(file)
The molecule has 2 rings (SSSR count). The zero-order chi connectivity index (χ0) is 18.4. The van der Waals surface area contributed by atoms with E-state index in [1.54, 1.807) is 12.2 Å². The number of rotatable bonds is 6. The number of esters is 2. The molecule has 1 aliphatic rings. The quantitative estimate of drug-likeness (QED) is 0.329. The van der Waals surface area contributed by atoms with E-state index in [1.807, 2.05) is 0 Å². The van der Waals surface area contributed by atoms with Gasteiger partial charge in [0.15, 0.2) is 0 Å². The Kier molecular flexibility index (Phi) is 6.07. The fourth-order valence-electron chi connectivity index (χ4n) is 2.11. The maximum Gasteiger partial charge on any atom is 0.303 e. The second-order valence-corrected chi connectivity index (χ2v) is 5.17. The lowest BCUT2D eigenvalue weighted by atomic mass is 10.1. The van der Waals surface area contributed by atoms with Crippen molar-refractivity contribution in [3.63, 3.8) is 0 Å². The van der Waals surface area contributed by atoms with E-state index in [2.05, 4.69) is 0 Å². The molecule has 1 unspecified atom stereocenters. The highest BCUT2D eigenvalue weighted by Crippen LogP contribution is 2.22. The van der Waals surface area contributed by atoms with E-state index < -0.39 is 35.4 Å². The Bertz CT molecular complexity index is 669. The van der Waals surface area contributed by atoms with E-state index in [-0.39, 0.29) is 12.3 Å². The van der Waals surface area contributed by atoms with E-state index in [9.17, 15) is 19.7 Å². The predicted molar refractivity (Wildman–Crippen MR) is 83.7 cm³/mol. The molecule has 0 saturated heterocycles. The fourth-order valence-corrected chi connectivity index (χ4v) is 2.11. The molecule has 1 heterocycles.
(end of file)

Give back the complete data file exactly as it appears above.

The molecule has 2 rings (SSSR count). The zero-order chi connectivity index (χ0) is 18.4. The van der Waals surface area contributed by atoms with E-state index in [1.54, 1.807) is 12.2 Å². The number of rotatable bonds is 6. The number of esters is 2. The molecule has 1 aliphatic rings. The quantitative estimate of drug-likeness (QED) is 0.329. The van der Waals surface area contributed by atoms with E-state index in [1.807, 2.05) is 0 Å². The van der Waals surface area contributed by atoms with Gasteiger partial charge in [0.15, 0.2) is 0 Å². The Kier molecular flexibility index (Phi) is 6.07. The fourth-order valence-electron chi connectivity index (χ4n) is 2.11. The maximum Gasteiger partial charge on any atom is 0.303 e. The second-order valence-corrected chi connectivity index (χ2v) is 5.17. The lowest BCUT2D eigenvalue weighted by atomic mass is 10.1. The van der Waals surface area contributed by atoms with Crippen molar-refractivity contribution in [3.63, 3.8) is 0 Å². The van der Waals surface area contributed by atoms with E-state index in [2.05, 4.69) is 0 Å². The molecule has 1 unspecified atom stereocenters. The highest BCUT2D eigenvalue weighted by Crippen LogP contribution is 2.22. The van der Waals surface area contributed by atoms with E-state index < -0.39 is 35.4 Å². The Bertz CT molecular complexity index is 669. The van der Waals surface area contributed by atoms with E-state index in [-0.39, 0.29) is 12.3 Å². The van der Waals surface area contributed by atoms with E-state index in [9.17, 15) is 19.7 Å². The predicted molar refractivity (Wildman–Crippen MR) is 83.7 cm³/mol. The molecule has 0 saturated heterocycles. The fourth-order valence-corrected chi connectivity index (χ4v) is 2.11. The molecule has 1 heterocycles.